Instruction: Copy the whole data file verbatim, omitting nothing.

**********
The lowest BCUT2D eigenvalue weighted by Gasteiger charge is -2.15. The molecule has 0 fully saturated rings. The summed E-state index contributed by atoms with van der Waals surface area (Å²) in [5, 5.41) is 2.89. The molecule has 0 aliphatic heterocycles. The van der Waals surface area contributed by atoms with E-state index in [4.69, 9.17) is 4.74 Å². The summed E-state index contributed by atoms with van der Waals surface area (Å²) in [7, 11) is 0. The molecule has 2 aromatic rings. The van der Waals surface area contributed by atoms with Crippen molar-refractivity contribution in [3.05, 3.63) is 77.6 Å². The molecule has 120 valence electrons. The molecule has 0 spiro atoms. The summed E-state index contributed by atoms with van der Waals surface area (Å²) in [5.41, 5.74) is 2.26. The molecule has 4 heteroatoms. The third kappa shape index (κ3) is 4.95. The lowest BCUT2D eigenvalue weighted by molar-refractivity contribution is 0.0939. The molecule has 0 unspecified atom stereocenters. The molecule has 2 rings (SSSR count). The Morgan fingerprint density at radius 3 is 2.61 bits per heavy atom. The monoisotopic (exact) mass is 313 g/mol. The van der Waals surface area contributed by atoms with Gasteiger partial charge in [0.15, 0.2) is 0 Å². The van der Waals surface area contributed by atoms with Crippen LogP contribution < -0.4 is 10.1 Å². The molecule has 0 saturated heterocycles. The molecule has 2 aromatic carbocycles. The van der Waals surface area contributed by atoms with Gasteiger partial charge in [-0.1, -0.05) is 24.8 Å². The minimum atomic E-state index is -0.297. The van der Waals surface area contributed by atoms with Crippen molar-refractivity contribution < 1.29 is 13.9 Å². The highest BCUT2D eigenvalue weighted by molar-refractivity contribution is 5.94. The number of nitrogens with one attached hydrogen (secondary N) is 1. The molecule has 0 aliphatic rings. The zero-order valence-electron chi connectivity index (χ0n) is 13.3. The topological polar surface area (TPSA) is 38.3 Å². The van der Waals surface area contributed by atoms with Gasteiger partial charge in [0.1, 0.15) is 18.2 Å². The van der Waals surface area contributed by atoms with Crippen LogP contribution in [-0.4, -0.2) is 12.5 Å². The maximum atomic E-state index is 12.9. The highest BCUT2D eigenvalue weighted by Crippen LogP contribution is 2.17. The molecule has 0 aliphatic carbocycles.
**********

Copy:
The lowest BCUT2D eigenvalue weighted by Gasteiger charge is -2.15. The molecule has 0 fully saturated rings. The summed E-state index contributed by atoms with van der Waals surface area (Å²) in [5, 5.41) is 2.89. The molecule has 0 aliphatic heterocycles. The van der Waals surface area contributed by atoms with E-state index in [4.69, 9.17) is 4.74 Å². The summed E-state index contributed by atoms with van der Waals surface area (Å²) in [7, 11) is 0. The molecule has 2 aromatic rings. The van der Waals surface area contributed by atoms with Crippen molar-refractivity contribution in [3.05, 3.63) is 77.6 Å². The molecule has 120 valence electrons. The molecule has 0 spiro atoms. The summed E-state index contributed by atoms with van der Waals surface area (Å²) in [5.41, 5.74) is 2.26. The molecule has 4 heteroatoms. The third kappa shape index (κ3) is 4.95. The lowest BCUT2D eigenvalue weighted by molar-refractivity contribution is 0.0939. The molecule has 0 unspecified atom stereocenters. The molecule has 2 rings (SSSR count). The Morgan fingerprint density at radius 3 is 2.61 bits per heavy atom. The monoisotopic (exact) mass is 313 g/mol. The van der Waals surface area contributed by atoms with Gasteiger partial charge in [0.15, 0.2) is 0 Å². The van der Waals surface area contributed by atoms with Crippen LogP contribution < -0.4 is 10.1 Å². The molecule has 0 saturated heterocycles. The molecule has 2 aromatic carbocycles. The van der Waals surface area contributed by atoms with Gasteiger partial charge in [-0.1, -0.05) is 24.8 Å². The minimum atomic E-state index is -0.297. The van der Waals surface area contributed by atoms with Crippen molar-refractivity contribution < 1.29 is 13.9 Å². The highest BCUT2D eigenvalue weighted by molar-refractivity contribution is 5.94. The number of nitrogens with one attached hydrogen (secondary N) is 1. The molecule has 0 aliphatic rings. The zero-order valence-electron chi connectivity index (χ0n) is 13.3. The topological polar surface area (TPSA) is 38.3 Å². The van der Waals surface area contributed by atoms with Gasteiger partial charge in [0.1, 0.15) is 18.2 Å². The van der Waals surface area contributed by atoms with Crippen LogP contribution in [-0.4, -0.2) is 12.5 Å². The maximum atomic E-state index is 12.9. The highest BCUT2D eigenvalue weighted by Crippen LogP contribution is 2.17. The molecule has 0 aliphatic carbocycles.